In this new post-coronavirus world, one day of menstrual leave a month is all I ask

We menstruate on average for four to eight days, and I’m only asking for one day. That’s a bargain

Labour MSP Monica Lennon explains her bill to make period products available in Scotland

Day two of my period: the worst has passed. Thanks to the coronavirus pandemic, I’m in a comfy chair with my feet up, working from home. The laptop is balanced on my legs and a hot mug of herbal tea substitutes as a hot water bottle. I’m making work work for me – isn’t that what this post-coronavirus culture is all about?

What I really want, however, is a day off a month. I want it much more than I want period-proof underwear, or a Mooncup, or a cannabis-infused vaginal suppository. No consumerism or millennial tech start-up will solve this for me.

As we consider “radical” notions such as working remotely, universal basic income and a green new deal, can we also just allow people to take a day of menstrual leave? It’s not a case of slacking off: we are increasingly discussing a four-day working week because fewer working hours have been shown to combat burnout and help productivity. Menstrual leave is already operational in countries like South Korea and Japan.

We menstruate on average for four to eight days, and I’m only asking for one day. That’s a bargain.

Every month, I wonder how some women do it. Paula Radcliffe, for example, or a younger Hillary Clinton. Surely they must have had days where they woke up and felt weighted down on their mattress, as if Isaac Newton had placed the centre of gravity in their womb? It amazes me that so many of us menstruating people, whether we are in manual jobs, office jobs, caring roles or in presidential offices, roll out of bed and get on with it.

I have friends who faint and vomit every month, make animal noises and threaten to bite their partners or anyone else who comes too close as they writhe in pain. I have friends who can do nothing but curl up into a ball and hope the painkillers kick in. They do not get a wink of sleep, and just as the cramps wear off around 7am, they have to turn off the alarm. I have friends who have endometriosis, and their pain is simply unimaginable.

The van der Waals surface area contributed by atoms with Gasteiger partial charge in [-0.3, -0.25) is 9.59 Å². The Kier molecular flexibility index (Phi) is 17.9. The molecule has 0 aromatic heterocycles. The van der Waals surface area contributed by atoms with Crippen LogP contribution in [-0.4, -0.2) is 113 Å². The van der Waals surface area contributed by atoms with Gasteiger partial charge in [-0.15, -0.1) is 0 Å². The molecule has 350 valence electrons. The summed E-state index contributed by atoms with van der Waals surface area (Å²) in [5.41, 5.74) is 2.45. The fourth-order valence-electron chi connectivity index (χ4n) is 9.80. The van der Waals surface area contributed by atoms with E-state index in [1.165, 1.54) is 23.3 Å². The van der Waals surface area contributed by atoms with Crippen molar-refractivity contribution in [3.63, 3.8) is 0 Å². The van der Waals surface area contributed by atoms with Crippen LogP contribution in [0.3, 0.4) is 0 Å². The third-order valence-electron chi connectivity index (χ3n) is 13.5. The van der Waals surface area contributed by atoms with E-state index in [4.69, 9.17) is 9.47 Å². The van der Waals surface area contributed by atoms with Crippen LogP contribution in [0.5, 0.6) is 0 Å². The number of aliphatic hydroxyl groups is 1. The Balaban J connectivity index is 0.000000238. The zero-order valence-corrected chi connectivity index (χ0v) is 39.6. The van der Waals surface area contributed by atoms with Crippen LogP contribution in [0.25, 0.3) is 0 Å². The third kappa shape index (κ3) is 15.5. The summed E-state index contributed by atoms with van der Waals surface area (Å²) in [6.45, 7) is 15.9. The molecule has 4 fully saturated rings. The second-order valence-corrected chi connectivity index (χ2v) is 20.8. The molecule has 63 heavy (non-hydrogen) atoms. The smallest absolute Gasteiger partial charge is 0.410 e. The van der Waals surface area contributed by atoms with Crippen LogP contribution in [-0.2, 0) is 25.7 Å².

Many of us plan parties, holidays and other occasions around our periods, yet our work is an unrelenting constant, because how can you email your boss and crack some lame joke and expect them to be understanding? There’s every chance your boss is going through the same thing.

Having a period may not be one of the reasons for me going freelance, but it has definitely been a top reason for staying so. I was fed up of going into office toilets and trying to curl up in a ball on the floor. It was unhygienic for a start.

Now so many people are working from home, they can feel the same freedom as I do, to stretch out on the floor, switch the kettle on and turn off their Zoom camera.

Yet, we are still there. It’s better that your period has the biggest impact in the evening or at the weekend so it doesn’t affect how your colleagues may view your work ethic.

We have made big strides recently when it comes to how we speak about and represent periods, but this is not reflected in the workplace. The term “period poverty” has become much more mainstream. In Michaela Coel’s new TV series, I May Destroy You, we see a man unfazed by period sex and he wonders at a blood clot in all its lumpy glory.

I’ve heard more segments about periods and the menopause on BBC Radio 4’s Woman’s Hour than I’ve had hot dinners. We’ve also debated tampon tax, and the charities that the money should be funnelled to.

Although I’m glad we are more open and transparent about periods, how does that help me when I’m in pain and don’t want to make a 9.30 meeting?

It’s OK to admit that I feel awful on my period. It’s OK to say, I’m not on top form today, physically or mentally. It doesn’t make me any weaker, any less capable.

It simply means that as we look to a flexible and perhaps more enlightened office culture in the future, one day off a month shouldn’t be too much to ask.

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